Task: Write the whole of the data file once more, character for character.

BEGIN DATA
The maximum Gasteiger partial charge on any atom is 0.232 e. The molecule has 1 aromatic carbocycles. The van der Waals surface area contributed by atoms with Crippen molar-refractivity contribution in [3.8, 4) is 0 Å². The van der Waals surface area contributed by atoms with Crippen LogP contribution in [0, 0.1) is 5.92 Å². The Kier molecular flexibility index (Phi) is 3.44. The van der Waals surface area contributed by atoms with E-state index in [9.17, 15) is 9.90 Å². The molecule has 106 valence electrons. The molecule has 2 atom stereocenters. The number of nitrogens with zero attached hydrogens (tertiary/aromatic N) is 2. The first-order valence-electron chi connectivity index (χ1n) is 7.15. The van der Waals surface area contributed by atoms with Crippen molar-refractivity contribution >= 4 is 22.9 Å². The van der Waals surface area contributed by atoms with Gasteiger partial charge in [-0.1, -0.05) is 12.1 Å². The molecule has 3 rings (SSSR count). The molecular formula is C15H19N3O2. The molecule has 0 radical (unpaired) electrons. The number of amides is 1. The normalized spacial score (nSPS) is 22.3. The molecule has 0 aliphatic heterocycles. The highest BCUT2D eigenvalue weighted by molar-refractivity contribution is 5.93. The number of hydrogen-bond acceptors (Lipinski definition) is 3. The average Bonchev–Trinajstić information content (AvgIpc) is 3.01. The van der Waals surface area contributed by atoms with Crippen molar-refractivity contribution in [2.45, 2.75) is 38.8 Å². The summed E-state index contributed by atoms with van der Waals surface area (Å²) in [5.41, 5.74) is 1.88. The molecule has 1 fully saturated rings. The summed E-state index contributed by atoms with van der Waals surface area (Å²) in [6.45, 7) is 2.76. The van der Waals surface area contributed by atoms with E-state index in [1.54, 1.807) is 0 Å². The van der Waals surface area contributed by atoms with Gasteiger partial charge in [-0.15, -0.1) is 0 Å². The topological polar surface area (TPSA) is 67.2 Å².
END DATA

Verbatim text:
The maximum Gasteiger partial charge on any atom is 0.232 e. The molecule has 1 aromatic carbocycles. The van der Waals surface area contributed by atoms with Crippen molar-refractivity contribution in [3.8, 4) is 0 Å². The van der Waals surface area contributed by atoms with Crippen LogP contribution in [0, 0.1) is 5.92 Å². The Kier molecular flexibility index (Phi) is 3.44. The van der Waals surface area contributed by atoms with E-state index in [9.17, 15) is 9.90 Å². The molecule has 106 valence electrons. The molecule has 2 atom stereocenters. The number of nitrogens with zero attached hydrogens (tertiary/aromatic N) is 2. The first-order valence-electron chi connectivity index (χ1n) is 7.15. The van der Waals surface area contributed by atoms with Crippen molar-refractivity contribution >= 4 is 22.9 Å². The van der Waals surface area contributed by atoms with Gasteiger partial charge in [-0.1, -0.05) is 12.1 Å². The molecule has 3 rings (SSSR count). The molecular formula is C15H19N3O2. The molecule has 0 radical (unpaired) electrons. The number of amides is 1. The normalized spacial score (nSPS) is 22.3. The molecule has 0 aliphatic heterocycles. The highest BCUT2D eigenvalue weighted by molar-refractivity contribution is 5.93. The number of hydrogen-bond acceptors (Lipinski definition) is 3. The average Bonchev–Trinajstić information content (AvgIpc) is 3.01. The van der Waals surface area contributed by atoms with Crippen molar-refractivity contribution in [2.45, 2.75) is 38.8 Å². The summed E-state index contributed by atoms with van der Waals surface area (Å²) in [5.41, 5.74) is 1.88. The molecule has 1 fully saturated rings. The summed E-state index contributed by atoms with van der Waals surface area (Å²) in [6.45, 7) is 2.76. The van der Waals surface area contributed by atoms with E-state index in [1.54, 1.807) is 0 Å². The van der Waals surface area contributed by atoms with Gasteiger partial charge in [-0.15, -0.1) is 0 Å². The topological polar surface area (TPSA) is 67.2 Å².